It’s a Sunday. Back at the lake house, I can hear the drone of an outboard motor and the slapping of a bow on the early morning water. My wife is holding Wallace in the shade. The waves lap softly on the trunks of the trees and the rocks of the bank. Most of the people reading this live in a part of the world where we go to lakes. We build cabins and pass them down. Some survive. Some, like the ones that once populated the ghost piers I see in front of me, vanish faster than would have seemed possible back on some magic night with laughter rising into the candlelight, a pot of beans on the stove and catfish fillets rising to the top of hot oil.
Summer is ending. I can feel it. I heard a nearby high school football game in my backyard in Oxford a few days ago. By the time you read this, it will be spring again. If spring is the time for rebirth, and winter is for dying, then summer is a cosmic pause of reflection, where we are firmly in the middle of living. We are in between birth and death, the middle age of seasons.
Tennessee Williams wrote about Moon Lake, about gambling and drinking in the shady casino. My father used to party here, and I’ve heard terrifying and awesome stories of running Mustang convertibles down boat ramps and falling out of moving cars. Moon Lake is where generations of Mississippians have come to enact rituals, to trade one part of life for the next.
Today for breakfast at the house we had lunch meat sandwiches with Sonia’s homemade mayo. We washed them down with ice-cold beer. All is right in the world. Every time I’m in a home like this, I always think of buying it—not because I need it, or want it, or can afford it, but because I want to possess the feeling I have while I am there. We all instinctively know we will end up like the leaning poles ringing the water of Moon Lake: a little something for people to toast and maybe mourn but mostly just another thing that came and went while the cypress trees looked on without pity.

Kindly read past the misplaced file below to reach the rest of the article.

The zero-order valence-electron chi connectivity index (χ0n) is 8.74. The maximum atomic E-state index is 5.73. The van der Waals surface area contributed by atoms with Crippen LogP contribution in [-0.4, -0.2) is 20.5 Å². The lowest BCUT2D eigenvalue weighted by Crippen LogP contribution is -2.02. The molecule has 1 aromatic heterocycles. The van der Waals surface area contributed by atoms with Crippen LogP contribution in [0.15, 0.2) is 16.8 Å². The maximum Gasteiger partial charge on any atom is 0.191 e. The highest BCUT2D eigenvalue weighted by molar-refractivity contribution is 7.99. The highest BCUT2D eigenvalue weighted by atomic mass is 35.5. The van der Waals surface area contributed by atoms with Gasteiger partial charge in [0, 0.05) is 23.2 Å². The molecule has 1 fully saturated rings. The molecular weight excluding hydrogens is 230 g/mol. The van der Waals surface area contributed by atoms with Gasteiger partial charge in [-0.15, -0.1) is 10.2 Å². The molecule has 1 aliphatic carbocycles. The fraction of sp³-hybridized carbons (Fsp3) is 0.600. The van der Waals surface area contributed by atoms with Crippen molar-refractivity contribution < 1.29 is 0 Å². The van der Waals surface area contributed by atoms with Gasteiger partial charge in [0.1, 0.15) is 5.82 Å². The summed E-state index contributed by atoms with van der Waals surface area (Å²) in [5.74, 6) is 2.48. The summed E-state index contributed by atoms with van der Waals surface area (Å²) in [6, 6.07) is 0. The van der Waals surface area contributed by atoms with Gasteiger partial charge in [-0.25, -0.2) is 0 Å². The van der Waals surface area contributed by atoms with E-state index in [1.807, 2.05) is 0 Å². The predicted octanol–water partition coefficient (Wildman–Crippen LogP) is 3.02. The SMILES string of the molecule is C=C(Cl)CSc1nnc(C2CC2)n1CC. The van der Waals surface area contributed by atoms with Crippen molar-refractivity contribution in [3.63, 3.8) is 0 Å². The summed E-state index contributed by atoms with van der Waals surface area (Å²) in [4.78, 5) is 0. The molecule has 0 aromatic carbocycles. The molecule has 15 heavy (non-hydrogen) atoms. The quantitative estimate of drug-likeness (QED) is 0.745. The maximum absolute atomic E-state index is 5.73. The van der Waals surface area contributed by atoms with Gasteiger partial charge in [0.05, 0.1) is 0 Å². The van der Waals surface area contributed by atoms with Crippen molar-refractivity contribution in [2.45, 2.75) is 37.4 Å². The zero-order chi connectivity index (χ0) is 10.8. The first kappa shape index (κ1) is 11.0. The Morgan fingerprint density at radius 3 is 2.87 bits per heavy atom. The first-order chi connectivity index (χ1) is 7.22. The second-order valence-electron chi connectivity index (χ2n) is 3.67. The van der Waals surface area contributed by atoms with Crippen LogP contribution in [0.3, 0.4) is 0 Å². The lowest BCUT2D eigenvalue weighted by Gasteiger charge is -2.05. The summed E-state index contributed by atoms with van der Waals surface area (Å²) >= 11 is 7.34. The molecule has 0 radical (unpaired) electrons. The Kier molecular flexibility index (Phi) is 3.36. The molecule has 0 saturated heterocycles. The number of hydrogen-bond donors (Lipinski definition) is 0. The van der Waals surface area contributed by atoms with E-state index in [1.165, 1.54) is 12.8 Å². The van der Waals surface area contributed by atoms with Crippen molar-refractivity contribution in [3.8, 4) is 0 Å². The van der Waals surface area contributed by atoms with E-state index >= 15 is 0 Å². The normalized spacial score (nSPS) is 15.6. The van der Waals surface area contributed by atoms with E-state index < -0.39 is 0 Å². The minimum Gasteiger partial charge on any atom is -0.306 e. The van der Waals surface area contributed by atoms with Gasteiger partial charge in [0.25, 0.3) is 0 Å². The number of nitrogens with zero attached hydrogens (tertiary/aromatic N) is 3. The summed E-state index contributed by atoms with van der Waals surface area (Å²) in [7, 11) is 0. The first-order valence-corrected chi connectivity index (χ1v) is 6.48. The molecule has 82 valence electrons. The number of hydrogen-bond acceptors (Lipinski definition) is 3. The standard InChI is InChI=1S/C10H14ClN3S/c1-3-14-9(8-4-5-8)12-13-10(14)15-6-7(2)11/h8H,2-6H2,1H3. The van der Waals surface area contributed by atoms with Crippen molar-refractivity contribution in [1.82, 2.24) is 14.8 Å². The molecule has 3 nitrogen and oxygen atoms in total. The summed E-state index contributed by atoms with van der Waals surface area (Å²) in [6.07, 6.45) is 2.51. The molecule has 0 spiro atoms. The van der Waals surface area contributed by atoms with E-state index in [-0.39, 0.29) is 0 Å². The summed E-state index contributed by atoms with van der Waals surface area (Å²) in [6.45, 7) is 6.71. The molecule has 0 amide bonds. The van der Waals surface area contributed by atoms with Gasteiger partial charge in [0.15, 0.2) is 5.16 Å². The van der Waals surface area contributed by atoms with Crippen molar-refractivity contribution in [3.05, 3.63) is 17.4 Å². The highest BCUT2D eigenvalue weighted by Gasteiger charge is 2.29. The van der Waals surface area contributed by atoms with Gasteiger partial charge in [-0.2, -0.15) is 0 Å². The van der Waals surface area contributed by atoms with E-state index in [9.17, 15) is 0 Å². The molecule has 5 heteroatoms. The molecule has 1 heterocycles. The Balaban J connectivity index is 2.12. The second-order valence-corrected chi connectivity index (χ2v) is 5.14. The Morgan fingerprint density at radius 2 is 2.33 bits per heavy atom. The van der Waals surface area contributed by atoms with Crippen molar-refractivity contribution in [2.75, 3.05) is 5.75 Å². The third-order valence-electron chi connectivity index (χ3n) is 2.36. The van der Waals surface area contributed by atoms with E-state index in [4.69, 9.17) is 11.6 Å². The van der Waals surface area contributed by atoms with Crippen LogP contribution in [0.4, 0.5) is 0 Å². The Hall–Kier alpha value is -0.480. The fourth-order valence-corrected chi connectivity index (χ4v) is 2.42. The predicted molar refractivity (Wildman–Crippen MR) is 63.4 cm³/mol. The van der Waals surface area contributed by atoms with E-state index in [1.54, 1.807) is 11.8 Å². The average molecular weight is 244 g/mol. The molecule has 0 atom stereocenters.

I think we build these lake houses—these cabins, the deer and duck camps, the fishing shacks—for escape, yes, but also for the exact opposite. As long as they exist and are used by loved ones, we may be found and seen and felt anew. Restaurants are like that, too. They are vaults in which we can leave vital and complicated ideas about home and family and our past and future, which we can plug into when we find the time to return. Safeguarding that is a heavy burden we place on the owners, like the Moheads here at Moon Lake.
Sonia takes Wallace inside for her nap. The sun is above me now. I hear bugs and water and the distant two-stroke acceleration of a prop. I think about last night. We took Wallace to Kathryn’s for the first time. She charmed the surrounding tables, smiling and laughing. Just for a moment, I remembered other nights in this room. Sonia and I wondered aloud if Wallace would ever come here and tell her friends that this fading, beautiful, vibrant, essential piece of Old Mississippi is where her mama and daddy brought her on her first summer vacation. We planned far-off birthday parties and anniversaries and then slipped back into the present, where we laughed and appreciated this miracle of a little girl.
For one of the few times I can remember, I was completely present. Wallace has so much ahead of her, heartbreaks and joys, successes and failures. One day she’ll need a port in the storm, but for now, she is in the first days of the spring of her life. Her parents are passing through late summer, together in a familiar restaurant on a hot August night, trying to hold enough of its warmth in their hearts to make it through the approaching cold.